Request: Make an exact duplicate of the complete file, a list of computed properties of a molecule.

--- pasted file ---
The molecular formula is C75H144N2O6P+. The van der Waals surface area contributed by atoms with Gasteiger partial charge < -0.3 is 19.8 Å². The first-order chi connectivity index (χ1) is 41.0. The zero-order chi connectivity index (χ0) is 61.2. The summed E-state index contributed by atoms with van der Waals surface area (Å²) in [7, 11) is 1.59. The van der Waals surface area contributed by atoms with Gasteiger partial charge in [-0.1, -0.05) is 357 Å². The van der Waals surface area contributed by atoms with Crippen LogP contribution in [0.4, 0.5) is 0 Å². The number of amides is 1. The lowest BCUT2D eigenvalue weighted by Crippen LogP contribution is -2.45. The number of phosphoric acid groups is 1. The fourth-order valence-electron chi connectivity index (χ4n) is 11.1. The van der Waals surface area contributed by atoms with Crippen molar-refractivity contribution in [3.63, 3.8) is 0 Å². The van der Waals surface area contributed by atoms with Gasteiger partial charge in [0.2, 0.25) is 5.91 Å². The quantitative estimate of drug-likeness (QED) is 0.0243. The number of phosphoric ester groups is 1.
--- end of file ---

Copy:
The molecular formula is C75H144N2O6P+. The van der Waals surface area contributed by atoms with Gasteiger partial charge < -0.3 is 19.8 Å². The first-order chi connectivity index (χ1) is 41.0. The zero-order chi connectivity index (χ0) is 61.2. The summed E-state index contributed by atoms with van der Waals surface area (Å²) in [7, 11) is 1.59. The van der Waals surface area contributed by atoms with Gasteiger partial charge in [-0.1, -0.05) is 357 Å². The van der Waals surface area contributed by atoms with Crippen LogP contribution in [0.4, 0.5) is 0 Å². The number of amides is 1. The lowest BCUT2D eigenvalue weighted by Crippen LogP contribution is -2.45. The number of phosphoric acid groups is 1. The fourth-order valence-electron chi connectivity index (χ4n) is 11.1. The van der Waals surface area contributed by atoms with Crippen molar-refractivity contribution in [3.63, 3.8) is 0 Å². The van der Waals surface area contributed by atoms with Gasteiger partial charge in [0.2, 0.25) is 5.91 Å². The quantitative estimate of drug-likeness (QED) is 0.0243. The number of phosphoric ester groups is 1.